FOR THE INTERNET IS DARK AND FULL OF SPOILERS! GAME OF THRONES AND TIBETAN BUDDDHIST SPOILERS AHEAD FOR THOSE WHO HAVE NOT WATCHED THE MOST RECENT EPISODE OF THE SERIES OR HAVE NOT ACHIEVED ENLIGHTENMENT!
Last week’s episode of Game of Thrones, the second in this current season, saw fans’ questions about whether we’d be seeing more of a moving version of the Lord Commander of the Night’s Watch Jon Snow put to rest. Continue reading →
Padmasambhava (pictured above), the mythic tantric saint who ensured the flourishing of Buddhism in Tibet in the 8th century was both a fully realized being and a consummate sorcerer. He is credited with having tamed the unruly indigenous demons of Tibet and having helped establish the first Buddhist monastery on Tibetan soil. As Tibet’s ‘Second Buddha’ his cultural importance to Tibetans is hard to over-emphasize. This Lotus-Born Precious guru is the quintessential model for the non-celibate tantric practitioner or ngakpa. As a realized Buddha he is the practitioner’s own basic, pure and perfect nature, as a historical and cosmological figure he represents the model practitioner of the path of tantric Buddhism, the Secret Mantra Vehicle. In his dress, comportment, practices, activities, teachings, motivation, and view he embodies everything that the best tantric practitioner should be.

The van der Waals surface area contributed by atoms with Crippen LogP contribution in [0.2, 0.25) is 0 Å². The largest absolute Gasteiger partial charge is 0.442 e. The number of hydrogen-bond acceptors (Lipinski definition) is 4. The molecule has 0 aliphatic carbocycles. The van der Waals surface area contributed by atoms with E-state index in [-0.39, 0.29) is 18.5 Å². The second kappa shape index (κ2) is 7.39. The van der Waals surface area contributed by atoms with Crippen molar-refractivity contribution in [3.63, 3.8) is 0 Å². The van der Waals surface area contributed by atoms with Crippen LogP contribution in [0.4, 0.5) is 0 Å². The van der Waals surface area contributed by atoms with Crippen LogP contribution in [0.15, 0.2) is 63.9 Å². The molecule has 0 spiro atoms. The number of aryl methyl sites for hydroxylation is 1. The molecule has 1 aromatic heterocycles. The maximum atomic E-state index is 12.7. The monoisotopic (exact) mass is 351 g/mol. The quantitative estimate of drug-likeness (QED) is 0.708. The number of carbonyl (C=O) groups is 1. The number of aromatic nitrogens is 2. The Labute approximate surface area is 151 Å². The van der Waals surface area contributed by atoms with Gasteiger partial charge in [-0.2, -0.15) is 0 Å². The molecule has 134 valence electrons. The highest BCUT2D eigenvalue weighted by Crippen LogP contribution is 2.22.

It is thus no surprise that Padmasambhava’s legendary activities should feature strongly in Tibetan magic. Compared to their counterparts in Western esotericism, Tibetan medico-magical practices, and Tibetan grimoires (ngak ki beubum, སྔགས་ཀྱི་བེའུ་བུམ) have received relatively little scholarly attention. This paucity of scholarly interest is perhaps exacerbated by the fact that the more spiritual dimensions of Sowa Rigpa, or Traditional Tibetan Medicine (TTM) have been formally excised from state-sponsored Sowa Rigpa curricula in contemporary China. Continue reading →